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  • Writer's pictureJohn Giuffo

Build Your Best Winter Adventuremobile

Get out and explore the mountains, but make sure your vehicle is ready for the Ice Coast.

With some care and prep, your rig will be able to face anything Ullr throws its way. Photo: Adam Kaufman

It was the sort of January road trip I’d taken dozens of times. I left Queens before sunrise on a Wednesday, with plans to hit up three ski areas before meeting friends Friday night at Mont Tremblant, 550 miles away in Quebec. Ski, drive, sleep, repeat.

Hunter was fast, Okemo was grippy, and Jay Peak at -20 degrees was…painful. A brutal cold front entombed the east in sub-zero temps that stretched well down into the Mid-Atlantic. Still, I skied as much as I could then hopped back into my Wrangler for the drive into Canada. I made it about a mile before my car overheated, clanging crazy warning tones I’d never heard before. The engine fan sounded like it was getting ready for takeoff. I pulled over, popped the hood, checked the oil and coolant levels, and decided to call AAA.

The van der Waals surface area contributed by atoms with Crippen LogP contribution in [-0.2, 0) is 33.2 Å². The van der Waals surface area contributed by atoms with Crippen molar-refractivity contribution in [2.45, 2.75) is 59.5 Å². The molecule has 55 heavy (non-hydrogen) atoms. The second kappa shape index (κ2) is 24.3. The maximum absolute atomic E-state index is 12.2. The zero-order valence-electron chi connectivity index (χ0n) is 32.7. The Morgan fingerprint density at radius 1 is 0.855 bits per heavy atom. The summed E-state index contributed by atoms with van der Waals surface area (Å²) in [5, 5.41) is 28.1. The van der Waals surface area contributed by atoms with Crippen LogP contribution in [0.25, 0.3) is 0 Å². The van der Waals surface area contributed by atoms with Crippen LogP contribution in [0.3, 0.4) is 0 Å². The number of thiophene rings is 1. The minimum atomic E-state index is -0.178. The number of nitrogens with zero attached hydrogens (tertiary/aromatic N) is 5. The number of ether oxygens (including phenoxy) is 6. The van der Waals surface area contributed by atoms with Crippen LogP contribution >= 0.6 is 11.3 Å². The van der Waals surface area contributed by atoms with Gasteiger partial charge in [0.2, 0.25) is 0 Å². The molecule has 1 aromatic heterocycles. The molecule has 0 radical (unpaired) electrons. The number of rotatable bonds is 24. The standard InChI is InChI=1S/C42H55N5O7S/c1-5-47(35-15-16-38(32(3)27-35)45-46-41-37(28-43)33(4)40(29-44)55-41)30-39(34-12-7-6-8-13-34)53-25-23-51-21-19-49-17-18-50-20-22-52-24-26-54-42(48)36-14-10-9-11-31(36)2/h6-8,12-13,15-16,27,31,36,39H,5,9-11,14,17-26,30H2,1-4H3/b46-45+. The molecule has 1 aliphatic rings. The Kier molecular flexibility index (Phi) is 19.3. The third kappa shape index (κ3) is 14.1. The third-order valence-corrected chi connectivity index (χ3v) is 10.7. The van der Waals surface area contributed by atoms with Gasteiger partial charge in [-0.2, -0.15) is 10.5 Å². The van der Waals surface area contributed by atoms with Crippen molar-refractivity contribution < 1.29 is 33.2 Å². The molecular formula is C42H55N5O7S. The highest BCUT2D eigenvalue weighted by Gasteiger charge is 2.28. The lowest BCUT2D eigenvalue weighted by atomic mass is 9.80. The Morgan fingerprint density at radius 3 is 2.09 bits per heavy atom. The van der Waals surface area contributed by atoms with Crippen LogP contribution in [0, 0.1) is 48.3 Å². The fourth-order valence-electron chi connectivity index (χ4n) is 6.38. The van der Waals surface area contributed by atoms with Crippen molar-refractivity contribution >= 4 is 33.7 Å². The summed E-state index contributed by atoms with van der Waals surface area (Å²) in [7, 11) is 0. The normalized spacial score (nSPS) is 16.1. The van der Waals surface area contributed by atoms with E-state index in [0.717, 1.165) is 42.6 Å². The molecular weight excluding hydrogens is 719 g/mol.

No cell signal. I turned the ignition back on; no heat. My antifreeze had frozen. The sun was setting, my teeth were chattering, and I reluctantly drove back to the Jay base in order to call for roadside assistance despite knowing what could happen to my engine. The nearest service stations were all closing soon – I’d have to get towed the next morning. Last-minute slopeside lodging cost almost $300, repairs cost another $300, but I considered myself lucky – in that sparsely-populated corner of Vermont, I could have been 20 miles from help, with no signal and no way to keep warm.

Turns out Canadians and northern Vermonters know something we relative-southerners often don’t: winter antifreeze mixtures need to be higher than what most of us usually have sloshing around. I learned a couple of very important lessons that day – about proper winterization and emergency preparedness. Freezing to death on a rural Vermont backroad would be a bad way to cut short a ski season.